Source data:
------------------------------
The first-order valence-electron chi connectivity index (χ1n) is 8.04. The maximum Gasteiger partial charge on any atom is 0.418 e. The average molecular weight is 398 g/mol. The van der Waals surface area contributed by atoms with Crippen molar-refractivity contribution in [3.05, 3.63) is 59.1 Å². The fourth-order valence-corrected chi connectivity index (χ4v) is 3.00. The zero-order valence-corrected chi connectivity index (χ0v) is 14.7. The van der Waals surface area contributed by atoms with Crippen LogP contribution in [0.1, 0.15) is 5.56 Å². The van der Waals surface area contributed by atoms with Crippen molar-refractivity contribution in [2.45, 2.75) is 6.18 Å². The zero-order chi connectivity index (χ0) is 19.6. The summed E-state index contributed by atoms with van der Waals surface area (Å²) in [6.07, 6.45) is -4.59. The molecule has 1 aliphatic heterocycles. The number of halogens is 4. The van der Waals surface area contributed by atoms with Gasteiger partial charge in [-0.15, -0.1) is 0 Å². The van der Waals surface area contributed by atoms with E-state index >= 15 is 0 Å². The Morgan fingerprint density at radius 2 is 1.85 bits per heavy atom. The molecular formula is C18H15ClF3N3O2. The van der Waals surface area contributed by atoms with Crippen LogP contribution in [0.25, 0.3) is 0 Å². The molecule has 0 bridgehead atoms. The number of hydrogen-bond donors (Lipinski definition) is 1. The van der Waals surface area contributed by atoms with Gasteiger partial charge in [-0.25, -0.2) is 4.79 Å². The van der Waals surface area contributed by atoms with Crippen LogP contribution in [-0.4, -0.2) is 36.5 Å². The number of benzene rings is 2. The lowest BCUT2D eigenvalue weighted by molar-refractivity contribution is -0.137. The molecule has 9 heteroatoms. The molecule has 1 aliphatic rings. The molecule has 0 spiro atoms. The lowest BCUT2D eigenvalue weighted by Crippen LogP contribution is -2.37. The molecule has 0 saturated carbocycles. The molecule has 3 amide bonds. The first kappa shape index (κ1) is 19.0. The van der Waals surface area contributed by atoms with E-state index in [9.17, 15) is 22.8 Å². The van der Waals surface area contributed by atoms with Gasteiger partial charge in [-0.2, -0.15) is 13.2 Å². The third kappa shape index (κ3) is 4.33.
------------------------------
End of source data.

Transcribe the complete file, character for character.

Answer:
The first-order valence-electron chi connectivity index (χ1n) is 8.04. The maximum Gasteiger partial charge on any atom is 0.418 e. The average molecular weight is 398 g/mol. The van der Waals surface area contributed by atoms with Crippen molar-refractivity contribution in [3.05, 3.63) is 59.1 Å². The fourth-order valence-corrected chi connectivity index (χ4v) is 3.00. The zero-order valence-corrected chi connectivity index (χ0v) is 14.7. The van der Waals surface area contributed by atoms with Crippen LogP contribution in [0.1, 0.15) is 5.56 Å². The van der Waals surface area contributed by atoms with Crippen molar-refractivity contribution in [2.45, 2.75) is 6.18 Å². The zero-order chi connectivity index (χ0) is 19.6. The summed E-state index contributed by atoms with van der Waals surface area (Å²) in [6.07, 6.45) is -4.59. The molecule has 1 aliphatic heterocycles. The number of halogens is 4. The van der Waals surface area contributed by atoms with Gasteiger partial charge in [-0.15, -0.1) is 0 Å². The van der Waals surface area contributed by atoms with E-state index >= 15 is 0 Å². The Morgan fingerprint density at radius 2 is 1.85 bits per heavy atom. The molecular formula is C18H15ClF3N3O2. The van der Waals surface area contributed by atoms with Crippen LogP contribution in [0.25, 0.3) is 0 Å². The molecule has 0 bridgehead atoms. The number of hydrogen-bond donors (Lipinski definition) is 1. The van der Waals surface area contributed by atoms with Gasteiger partial charge in [-0.25, -0.2) is 4.79 Å². The van der Waals surface area contributed by atoms with Crippen LogP contribution in [-0.4, -0.2) is 36.5 Å². The number of benzene rings is 2. The lowest BCUT2D eigenvalue weighted by molar-refractivity contribution is -0.137. The molecule has 9 heteroatoms. The molecule has 1 aliphatic rings. The molecule has 0 spiro atoms. The lowest BCUT2D eigenvalue weighted by Crippen LogP contribution is -2.37. The molecule has 0 saturated carbocycles. The molecule has 3 amide bonds. The first kappa shape index (κ1) is 19.0. The van der Waals surface area contributed by atoms with E-state index in [9.17, 15) is 22.8 Å². The van der Waals surface area contributed by atoms with Gasteiger partial charge in [-0.2, -0.15) is 13.2 Å². The third kappa shape index (κ3) is 4.33.